Samarkand > Bukhara 285km
Getting some petrol from plastic bottles before we leave town as there are no petrol stations on the way. It is best to get a recommendation of someone selling petrol – the government are trying to close this practice down as there are some who are apparently selling/adding cooking oil.
This guy drove the wrong way up a dual carriage way to come say hello
The road today was a dual carriage-way, with flat mostly agricultural land on either side the whole way.
This is what often happens when we stop for water – we gather a crowd, cars toot as they pass.
Stopped for comca (prounounced somsa) – a nice pastry with a tasty filling, yum. Here is the chef cooking another batch in his oven. The whole time we were sitting in the roadside café, the other people in there just sat and stared – quite used to that now.
Our boutique hotel in Bukhara (Bibi-Khanym Hotel) is in the old town…
…this is the road our GPS took us to get there – oh I do love my little bike, I still managed to bump a pipe at one narrow point between the drain (just the perfect width for our front wheel to drop in) and the wall. Many of the hotels don’t have secure parking around here, but our bikes are in a private courtyard just around the corner. Our host, Bibi, and the staff are just so lovely, nothing was too much trouble.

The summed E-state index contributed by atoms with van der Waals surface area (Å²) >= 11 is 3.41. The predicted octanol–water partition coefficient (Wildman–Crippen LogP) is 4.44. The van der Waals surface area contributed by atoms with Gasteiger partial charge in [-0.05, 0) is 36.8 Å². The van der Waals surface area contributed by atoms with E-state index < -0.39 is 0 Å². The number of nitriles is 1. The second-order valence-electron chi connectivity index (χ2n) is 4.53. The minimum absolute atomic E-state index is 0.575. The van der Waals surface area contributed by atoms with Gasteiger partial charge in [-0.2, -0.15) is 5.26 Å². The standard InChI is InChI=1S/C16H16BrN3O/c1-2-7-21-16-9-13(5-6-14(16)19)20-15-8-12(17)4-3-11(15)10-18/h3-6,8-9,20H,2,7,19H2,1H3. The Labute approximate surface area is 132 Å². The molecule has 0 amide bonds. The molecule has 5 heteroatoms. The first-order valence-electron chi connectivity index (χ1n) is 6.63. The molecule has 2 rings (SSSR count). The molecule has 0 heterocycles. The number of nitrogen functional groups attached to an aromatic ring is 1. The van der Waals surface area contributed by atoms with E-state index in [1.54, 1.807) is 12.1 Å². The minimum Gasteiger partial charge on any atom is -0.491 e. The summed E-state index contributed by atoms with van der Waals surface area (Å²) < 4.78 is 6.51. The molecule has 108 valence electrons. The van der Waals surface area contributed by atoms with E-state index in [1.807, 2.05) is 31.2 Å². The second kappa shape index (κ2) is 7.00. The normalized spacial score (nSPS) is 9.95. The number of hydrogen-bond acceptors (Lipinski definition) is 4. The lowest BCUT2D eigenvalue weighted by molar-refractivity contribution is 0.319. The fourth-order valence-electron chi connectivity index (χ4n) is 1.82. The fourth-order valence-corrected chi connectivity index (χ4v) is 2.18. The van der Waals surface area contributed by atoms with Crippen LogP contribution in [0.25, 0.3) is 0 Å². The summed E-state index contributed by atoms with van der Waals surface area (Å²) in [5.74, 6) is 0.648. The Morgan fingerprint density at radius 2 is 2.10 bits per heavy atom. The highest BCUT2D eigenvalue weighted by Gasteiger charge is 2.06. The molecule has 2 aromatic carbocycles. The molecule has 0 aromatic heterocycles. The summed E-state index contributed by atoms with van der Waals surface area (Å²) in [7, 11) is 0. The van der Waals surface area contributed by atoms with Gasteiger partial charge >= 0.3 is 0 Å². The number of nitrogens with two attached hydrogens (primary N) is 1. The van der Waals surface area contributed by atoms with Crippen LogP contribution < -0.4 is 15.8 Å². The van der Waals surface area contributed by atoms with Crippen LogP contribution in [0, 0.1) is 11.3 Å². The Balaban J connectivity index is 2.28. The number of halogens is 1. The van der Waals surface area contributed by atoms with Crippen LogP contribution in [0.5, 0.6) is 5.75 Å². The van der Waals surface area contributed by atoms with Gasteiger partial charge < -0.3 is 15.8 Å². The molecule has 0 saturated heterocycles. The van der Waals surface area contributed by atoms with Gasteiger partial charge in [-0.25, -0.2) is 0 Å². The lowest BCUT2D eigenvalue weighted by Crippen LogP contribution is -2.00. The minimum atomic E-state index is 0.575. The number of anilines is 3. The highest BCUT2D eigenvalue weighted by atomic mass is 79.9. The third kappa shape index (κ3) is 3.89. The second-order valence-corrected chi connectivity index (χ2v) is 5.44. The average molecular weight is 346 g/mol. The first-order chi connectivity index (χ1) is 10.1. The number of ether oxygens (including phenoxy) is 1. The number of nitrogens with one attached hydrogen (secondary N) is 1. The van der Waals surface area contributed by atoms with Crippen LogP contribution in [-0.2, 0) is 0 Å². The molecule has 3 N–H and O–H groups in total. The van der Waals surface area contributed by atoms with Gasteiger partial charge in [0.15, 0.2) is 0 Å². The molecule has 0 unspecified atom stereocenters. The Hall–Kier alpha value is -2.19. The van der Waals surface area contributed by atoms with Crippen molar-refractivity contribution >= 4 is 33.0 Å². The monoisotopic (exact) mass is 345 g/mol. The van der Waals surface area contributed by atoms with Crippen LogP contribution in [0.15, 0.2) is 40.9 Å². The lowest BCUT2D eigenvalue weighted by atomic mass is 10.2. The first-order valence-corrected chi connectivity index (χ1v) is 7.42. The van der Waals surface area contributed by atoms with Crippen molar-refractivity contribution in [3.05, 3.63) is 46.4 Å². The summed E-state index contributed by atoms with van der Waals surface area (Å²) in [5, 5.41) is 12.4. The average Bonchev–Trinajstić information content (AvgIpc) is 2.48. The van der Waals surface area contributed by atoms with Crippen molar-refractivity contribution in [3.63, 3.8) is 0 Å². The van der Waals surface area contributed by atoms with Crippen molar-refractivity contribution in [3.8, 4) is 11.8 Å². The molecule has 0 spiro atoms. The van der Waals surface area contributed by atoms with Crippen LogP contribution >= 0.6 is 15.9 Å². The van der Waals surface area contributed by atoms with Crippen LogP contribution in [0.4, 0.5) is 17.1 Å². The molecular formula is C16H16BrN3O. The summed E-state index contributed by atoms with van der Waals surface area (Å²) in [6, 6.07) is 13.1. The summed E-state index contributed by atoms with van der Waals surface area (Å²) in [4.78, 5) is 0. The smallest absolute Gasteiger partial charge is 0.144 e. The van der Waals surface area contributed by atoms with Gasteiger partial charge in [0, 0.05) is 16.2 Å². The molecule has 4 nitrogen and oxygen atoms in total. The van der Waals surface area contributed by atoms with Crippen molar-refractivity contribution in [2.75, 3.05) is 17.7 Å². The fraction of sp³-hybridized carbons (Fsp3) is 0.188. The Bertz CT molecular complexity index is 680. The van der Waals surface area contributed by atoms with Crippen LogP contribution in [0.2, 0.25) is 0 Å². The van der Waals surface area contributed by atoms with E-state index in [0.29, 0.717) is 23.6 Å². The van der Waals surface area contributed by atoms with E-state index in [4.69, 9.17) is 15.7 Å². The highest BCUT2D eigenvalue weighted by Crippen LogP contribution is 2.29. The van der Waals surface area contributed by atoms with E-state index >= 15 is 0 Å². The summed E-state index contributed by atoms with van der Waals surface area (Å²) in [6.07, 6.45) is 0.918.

This is how we always find the top sheet in these countries – folded up at the bottom of the bed under the bedcover – not here but often there is just a single sheet for a king bed – how does that work?
We had organised a tour of Bukhara with a local guide, and because everything is so close it was a walking tour.
We are in the Jewish Quarter so our first stop was the local synagogue
Some Torahs dating back to the 17thC
Bukhara’s beauty is not so much with tiles but in the arty way they laid the brickwork.
The Ark, Bukhara’s oldest structure occupied since the 5thC until early 1920 when it was bombed by the Russans – it is now restored.
The Kalon (Great) Minaret – built in 1127 – 47m tall on a base of bricks and reeds which was an early form of foundation to prevent damage from earthquakes – it obviously works.
Bukhara is a town that has a history in crafts and there are many stalls everywhere, many of the goods are handmade and of course there are the China versions also.
Weaving hand painted silk fabric. This man hand wove my scarf. He operates pedals with his feet, very quick and nimble, and the shuttle flies back and forth – a master in his trade.
Hand done embroidery – they use a fine crochet type needle, also on silk or cotton.
Our time in Uzbekistan has been brief but very enjoyable. The people are so friendly and really want to help you, and always want to communicate. We have learnt a lot of the history about the Old Silk Road. Tomorrow we are off to our next country, Turkmenistan.